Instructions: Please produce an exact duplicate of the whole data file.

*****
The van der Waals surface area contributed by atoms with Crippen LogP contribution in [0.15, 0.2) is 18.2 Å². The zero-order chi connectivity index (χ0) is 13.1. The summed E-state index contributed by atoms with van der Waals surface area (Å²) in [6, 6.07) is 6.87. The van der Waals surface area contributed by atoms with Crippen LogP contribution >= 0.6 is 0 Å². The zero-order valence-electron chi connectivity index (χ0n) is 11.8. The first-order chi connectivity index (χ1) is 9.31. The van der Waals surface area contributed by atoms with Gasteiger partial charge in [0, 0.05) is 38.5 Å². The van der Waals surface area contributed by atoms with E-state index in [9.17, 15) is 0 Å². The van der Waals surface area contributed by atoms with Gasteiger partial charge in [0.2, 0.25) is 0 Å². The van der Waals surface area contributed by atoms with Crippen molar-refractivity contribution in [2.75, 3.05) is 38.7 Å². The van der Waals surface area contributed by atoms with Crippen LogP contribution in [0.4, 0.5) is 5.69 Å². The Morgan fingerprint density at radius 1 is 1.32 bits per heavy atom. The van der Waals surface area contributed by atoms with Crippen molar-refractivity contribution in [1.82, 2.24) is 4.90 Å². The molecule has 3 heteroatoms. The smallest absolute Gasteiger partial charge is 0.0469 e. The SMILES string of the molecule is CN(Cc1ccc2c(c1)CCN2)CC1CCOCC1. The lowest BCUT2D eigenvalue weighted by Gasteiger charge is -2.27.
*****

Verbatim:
The van der Waals surface area contributed by atoms with Crippen LogP contribution in [0.15, 0.2) is 18.2 Å². The zero-order chi connectivity index (χ0) is 13.1. The summed E-state index contributed by atoms with van der Waals surface area (Å²) in [6, 6.07) is 6.87. The van der Waals surface area contributed by atoms with Crippen LogP contribution >= 0.6 is 0 Å². The zero-order valence-electron chi connectivity index (χ0n) is 11.8. The first-order chi connectivity index (χ1) is 9.31. The van der Waals surface area contributed by atoms with Gasteiger partial charge in [0, 0.05) is 38.5 Å². The van der Waals surface area contributed by atoms with E-state index in [9.17, 15) is 0 Å². The van der Waals surface area contributed by atoms with Gasteiger partial charge in [0.2, 0.25) is 0 Å². The van der Waals surface area contributed by atoms with Crippen molar-refractivity contribution in [2.75, 3.05) is 38.7 Å². The van der Waals surface area contributed by atoms with Crippen LogP contribution in [0.4, 0.5) is 5.69 Å². The Morgan fingerprint density at radius 1 is 1.32 bits per heavy atom. The van der Waals surface area contributed by atoms with Crippen molar-refractivity contribution in [1.82, 2.24) is 4.90 Å². The molecule has 3 heteroatoms. The smallest absolute Gasteiger partial charge is 0.0469 e. The SMILES string of the molecule is CN(Cc1ccc2c(c1)CCN2)CC1CCOCC1. The lowest BCUT2D eigenvalue weighted by Gasteiger charge is -2.27.